Guest post by James Harper
An increasing number of people now choose to plan their gardens in such a way that they attract birds and other wildlife. If you plan to make your garden a sanctuary for local wildlife, the first thing that you need to do is to check the acidity levels in the soil to determine what you can plant. You will also need to map out your garden in zones to provide the kind of atmosphere that attracts local wildlife.
Start by clearing the garden and then mapping it out into specific areas. If you want to attract wildlife you will need to include room for water, both close to the ground and perhaps higher up in the trees and on a bird table. Add some hanging bird feeders as these do tend to attract birds. You should include areas for fruit and vegetables as well as flowers and shrubs in your garden. Some species do better in one type of soil than in another. You need to take samples from around the garden as soil properties and levels of acidity may vary from one area of the garden to another. Take the time to establish where the sun and shade falls naturally in your garden as this will determine what you can successfully grow in those areas – tomatoes for instance need an area where there is plenty of light and warmth. Once you have mapped out the various areas it’s time to think about which plants and shrubs are likely to thrive in your area.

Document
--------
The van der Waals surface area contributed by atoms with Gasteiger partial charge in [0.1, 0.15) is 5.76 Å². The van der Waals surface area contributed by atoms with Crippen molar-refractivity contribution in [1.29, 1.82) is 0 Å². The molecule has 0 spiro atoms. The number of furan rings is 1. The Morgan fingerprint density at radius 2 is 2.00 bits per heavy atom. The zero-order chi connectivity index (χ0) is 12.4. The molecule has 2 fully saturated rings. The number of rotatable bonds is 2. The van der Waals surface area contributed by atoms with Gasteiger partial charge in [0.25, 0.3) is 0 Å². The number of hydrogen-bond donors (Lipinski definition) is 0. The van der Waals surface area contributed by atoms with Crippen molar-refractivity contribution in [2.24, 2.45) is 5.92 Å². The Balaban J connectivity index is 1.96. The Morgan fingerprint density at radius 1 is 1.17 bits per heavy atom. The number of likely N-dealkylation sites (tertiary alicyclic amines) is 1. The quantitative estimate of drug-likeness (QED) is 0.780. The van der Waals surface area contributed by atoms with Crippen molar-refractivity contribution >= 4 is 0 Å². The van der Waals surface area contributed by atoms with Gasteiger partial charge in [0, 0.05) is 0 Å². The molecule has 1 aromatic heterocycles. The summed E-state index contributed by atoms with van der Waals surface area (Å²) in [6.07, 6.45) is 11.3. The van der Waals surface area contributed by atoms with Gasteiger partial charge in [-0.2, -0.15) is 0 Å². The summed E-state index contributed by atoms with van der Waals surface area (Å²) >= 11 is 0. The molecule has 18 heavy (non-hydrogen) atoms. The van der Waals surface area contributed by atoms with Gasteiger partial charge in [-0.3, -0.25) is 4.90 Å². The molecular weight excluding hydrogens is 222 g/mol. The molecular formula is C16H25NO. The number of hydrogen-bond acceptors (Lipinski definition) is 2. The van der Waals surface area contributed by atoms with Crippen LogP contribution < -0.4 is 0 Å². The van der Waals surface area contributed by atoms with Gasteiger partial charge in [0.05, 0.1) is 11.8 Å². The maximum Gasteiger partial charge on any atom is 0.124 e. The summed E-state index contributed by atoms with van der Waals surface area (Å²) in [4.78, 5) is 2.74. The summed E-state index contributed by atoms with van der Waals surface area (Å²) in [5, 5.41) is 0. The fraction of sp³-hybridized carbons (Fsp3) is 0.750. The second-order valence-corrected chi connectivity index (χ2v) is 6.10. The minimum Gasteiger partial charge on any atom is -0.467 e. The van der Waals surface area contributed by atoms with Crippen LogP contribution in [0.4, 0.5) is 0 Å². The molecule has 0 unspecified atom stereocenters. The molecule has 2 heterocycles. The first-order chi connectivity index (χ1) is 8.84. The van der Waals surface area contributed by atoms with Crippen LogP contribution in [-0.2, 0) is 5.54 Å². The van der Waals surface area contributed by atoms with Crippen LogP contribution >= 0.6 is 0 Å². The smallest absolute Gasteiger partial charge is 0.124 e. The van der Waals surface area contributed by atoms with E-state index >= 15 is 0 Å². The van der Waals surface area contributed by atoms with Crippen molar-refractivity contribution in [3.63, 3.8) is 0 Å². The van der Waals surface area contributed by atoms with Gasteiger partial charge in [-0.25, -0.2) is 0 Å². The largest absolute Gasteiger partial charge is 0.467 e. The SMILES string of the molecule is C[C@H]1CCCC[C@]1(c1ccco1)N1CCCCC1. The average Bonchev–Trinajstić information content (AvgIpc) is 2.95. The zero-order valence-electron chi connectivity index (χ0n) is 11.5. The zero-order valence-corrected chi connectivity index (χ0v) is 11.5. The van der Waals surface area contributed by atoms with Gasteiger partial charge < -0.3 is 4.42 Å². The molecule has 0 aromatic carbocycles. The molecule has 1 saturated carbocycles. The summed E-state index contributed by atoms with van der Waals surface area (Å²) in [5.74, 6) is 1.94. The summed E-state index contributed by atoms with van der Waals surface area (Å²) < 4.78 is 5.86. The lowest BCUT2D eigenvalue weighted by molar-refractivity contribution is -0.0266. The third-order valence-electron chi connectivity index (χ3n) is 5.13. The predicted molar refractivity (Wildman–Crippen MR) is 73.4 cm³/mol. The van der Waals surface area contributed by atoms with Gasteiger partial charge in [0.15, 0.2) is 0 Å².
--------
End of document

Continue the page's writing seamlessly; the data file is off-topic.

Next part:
See What’s Growing Locally
Take a look around local parks and woodlands as this should give you an idea of the type of plants that are natural to your area. Daffodils and bluebells tend to grow virtually anywhere and the bright colours are attractive to wildlife. You should try to grow some fruit; strawberries and perhaps an apple or pear tree tend to do well in most areas where you get a good mix of sun and shade. If you plan on having a lawn area, make sure that the turf is laid before you start adding plants and shrubs.
Organic is Best
If you want a garden that attracts wildlife on a continuing basis then natural growing methods are best. Chemical products and sprays not only detract from the natural smells that attract wildlife to your garden, they can be positively harmful. Get some books from your local library as these will give you an idea of what methods you can use to encourage plants and shrubs to flourish in the soil of your garden. Many plants and shrubs do well with regular pruning and watering but otherwise little else. Don’t use chemical fertilisers to encourage plant growth as these can be harmful to the insects that you actually need in your garden. Bees are essential pollinators and if you want your garden to thrive, you need to make it safe for these insects. If you are concerned that your garden needs treating to rid it of some natural pests, it’s best to do this before you start laying out your space.
This post was written by James Harper on behalf of Boughton Loam and Turf Management.
Image credit: LJWDevon, courtesy flickr